Doctor or Doctress?

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M. Louise Hurrell M. Louise Hurrell
An article published in the Woman's Medical Journal about a patient cared for at the hospital in Luzancy, France. The American Women's Hospitals (AWH) developed from the War Service Committee of the Medical Women's National Association (later, American Medical Women's Association) in 1917 to provide, register, and finance American women physicians in order to aid those affected by World War I and provide medical and emergency relief to refugees. Dr. M. Louise Hurrell was the second director of the American Women’s Hospitals. She took the position in November 1918, and ran the hospital at Luzancy until it moved to Blérancourt in June 1919. She remained director until August 1919.

Why It Matters

After the armistice was signed, living conditions were slow to improve in areas devastated by the fighting. It is likely that many families from the war-torn regions experienced similar events as those described by Dr. Hurrell. The story of the basket weaver and his family depicts the numerous difficulties civilians faced long after the fighting had ended.

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Analyze this evidence

  • What kind of difficulties did civilians face after the armistice was signed?
  • What does this tell you about the work the AWH doctors did in France? Do you think their help was needed after the war ended? Why or why not?

Listen to this document read aloud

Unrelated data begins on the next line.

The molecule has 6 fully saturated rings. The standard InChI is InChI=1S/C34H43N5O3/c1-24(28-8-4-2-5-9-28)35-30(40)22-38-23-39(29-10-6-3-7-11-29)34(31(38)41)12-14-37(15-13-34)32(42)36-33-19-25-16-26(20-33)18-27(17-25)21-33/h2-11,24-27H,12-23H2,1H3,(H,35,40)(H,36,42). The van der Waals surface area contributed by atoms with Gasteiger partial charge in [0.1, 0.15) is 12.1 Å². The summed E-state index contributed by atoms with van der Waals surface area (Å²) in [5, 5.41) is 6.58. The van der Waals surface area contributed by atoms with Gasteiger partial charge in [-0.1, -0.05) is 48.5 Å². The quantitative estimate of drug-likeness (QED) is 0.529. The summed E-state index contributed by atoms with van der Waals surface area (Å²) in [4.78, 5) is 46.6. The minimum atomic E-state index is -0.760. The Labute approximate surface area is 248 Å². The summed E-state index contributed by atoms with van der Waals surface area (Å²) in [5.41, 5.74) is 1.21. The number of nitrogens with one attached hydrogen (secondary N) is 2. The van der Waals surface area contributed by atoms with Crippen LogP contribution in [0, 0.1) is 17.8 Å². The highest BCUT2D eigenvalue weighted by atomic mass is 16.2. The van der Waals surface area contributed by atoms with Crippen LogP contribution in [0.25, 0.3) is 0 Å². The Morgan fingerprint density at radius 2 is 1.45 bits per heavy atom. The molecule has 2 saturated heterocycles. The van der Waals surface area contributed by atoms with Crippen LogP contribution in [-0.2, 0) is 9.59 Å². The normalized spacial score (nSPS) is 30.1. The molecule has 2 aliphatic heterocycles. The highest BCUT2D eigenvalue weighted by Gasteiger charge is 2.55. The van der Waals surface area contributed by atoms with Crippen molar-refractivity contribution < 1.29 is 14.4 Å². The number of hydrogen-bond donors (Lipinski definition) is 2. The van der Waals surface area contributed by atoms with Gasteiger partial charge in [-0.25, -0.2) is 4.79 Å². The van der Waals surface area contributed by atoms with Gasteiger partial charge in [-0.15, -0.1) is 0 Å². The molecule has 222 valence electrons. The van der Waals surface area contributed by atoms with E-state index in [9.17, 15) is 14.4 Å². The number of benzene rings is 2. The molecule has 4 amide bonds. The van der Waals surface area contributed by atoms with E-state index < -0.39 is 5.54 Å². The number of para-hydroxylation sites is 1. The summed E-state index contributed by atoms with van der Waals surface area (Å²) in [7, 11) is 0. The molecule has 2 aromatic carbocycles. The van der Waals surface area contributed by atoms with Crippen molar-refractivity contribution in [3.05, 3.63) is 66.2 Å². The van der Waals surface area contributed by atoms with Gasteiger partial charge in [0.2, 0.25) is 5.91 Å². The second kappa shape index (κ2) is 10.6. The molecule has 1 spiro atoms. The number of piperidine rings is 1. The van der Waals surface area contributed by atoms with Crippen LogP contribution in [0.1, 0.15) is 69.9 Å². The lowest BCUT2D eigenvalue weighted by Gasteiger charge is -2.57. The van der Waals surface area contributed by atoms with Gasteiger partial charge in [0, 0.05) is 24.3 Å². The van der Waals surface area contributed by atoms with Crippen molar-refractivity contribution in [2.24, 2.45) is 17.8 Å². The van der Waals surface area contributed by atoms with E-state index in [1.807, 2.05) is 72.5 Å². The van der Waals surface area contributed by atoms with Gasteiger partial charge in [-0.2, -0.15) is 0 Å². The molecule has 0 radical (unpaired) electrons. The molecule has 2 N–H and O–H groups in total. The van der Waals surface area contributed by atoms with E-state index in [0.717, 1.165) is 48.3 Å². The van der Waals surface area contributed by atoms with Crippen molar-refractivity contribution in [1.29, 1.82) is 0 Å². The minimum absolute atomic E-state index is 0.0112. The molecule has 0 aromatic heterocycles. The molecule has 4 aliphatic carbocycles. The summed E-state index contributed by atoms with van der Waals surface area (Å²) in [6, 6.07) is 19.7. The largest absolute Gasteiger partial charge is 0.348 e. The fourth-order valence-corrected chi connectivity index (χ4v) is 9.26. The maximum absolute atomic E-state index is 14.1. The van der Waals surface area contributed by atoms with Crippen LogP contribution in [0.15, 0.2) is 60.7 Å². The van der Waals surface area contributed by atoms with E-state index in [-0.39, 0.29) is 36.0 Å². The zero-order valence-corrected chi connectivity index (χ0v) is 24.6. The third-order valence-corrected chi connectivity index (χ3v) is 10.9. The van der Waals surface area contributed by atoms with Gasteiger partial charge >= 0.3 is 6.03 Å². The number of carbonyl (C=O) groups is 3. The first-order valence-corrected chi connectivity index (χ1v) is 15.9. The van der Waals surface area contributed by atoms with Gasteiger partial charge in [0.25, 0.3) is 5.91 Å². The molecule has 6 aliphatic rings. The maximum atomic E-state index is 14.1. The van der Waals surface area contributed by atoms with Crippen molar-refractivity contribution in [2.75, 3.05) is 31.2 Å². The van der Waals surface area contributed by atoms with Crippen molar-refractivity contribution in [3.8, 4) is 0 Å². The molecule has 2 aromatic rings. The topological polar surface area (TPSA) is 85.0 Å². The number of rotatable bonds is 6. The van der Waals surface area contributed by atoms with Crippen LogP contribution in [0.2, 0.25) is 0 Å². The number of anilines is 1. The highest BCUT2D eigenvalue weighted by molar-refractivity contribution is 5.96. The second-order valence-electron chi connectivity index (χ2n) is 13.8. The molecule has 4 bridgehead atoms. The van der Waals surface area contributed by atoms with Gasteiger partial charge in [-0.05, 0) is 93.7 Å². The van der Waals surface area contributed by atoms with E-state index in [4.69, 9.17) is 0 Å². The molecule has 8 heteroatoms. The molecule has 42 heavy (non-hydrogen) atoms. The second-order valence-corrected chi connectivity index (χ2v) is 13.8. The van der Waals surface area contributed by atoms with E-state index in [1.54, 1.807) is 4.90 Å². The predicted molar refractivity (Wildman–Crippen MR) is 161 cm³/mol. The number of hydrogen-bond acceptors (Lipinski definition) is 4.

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He was a frail, underfed, anemic boy of 17, who had been evacuated from a town near Chateau Thierry and put to work, or rather we should say overwork, upon a farm south of Paris. During the heat of one summer day he was found unconscious in the field, [and was eventually] brought to the American Women’s Hospitals, Unit No. 1. He had typhoid in its severest form, and with it a complicating pneumonia. For weeks and weeks the fever raged, and finally we decided that even youth could no longer help the doctor. Then one day, upon returning from our rounds, we brought to see his son the poor father, who had taken back his family to his desolate home in the bomb-stricken village. The family consisted of fourteen, our patient being the eldest. The father, [a basket weaver], told us his tale as we drove home in the ambulance, and we wondered not that the man wept as he talked, for he was a hysterical wreck. An American soldier once told us that we need not sympathize with many of our refugees, because they waited long after they were warned before leaving their homes. How feel you, reader, about these people? Call you it an easy thing to walk out and leave not only your beloved home and belongings, but home and belongings that were beloved by your father and his father, remembering those people have family ties and loves unknown to our new world? When the news came for him to evacuate he hesitated, and in that hesitating moment he was caught in a pocket of attacking Huns and the attacked French. He told us how, with his three youngest children, he was running down a field outside the village into a corner near a wall, with armed men advancing on all sides, in the night, when suddenly a bomb burst at his very feet, completely burying his children and dazing himself. Frantically he dug under it, and – a miracle to tell for ages to come – he found that his three children were uninjured. At the hospital for days we kept him while the battle with death was on, feeling that food, a bed, and our sympathy did much to balance the man. Finally the boy began to gain, and the father, well contented, returned home. Our patient was with us many weeks, his proudest possession an American soldier cap which someone had given him, and that pinched face in the khaki will be a sight long remembered by the members of our unit. Already, since the armistice, in that village the home of our basket weaver shows reconstruction, and that family in whom we were so vitally interested are now beyond the need of help.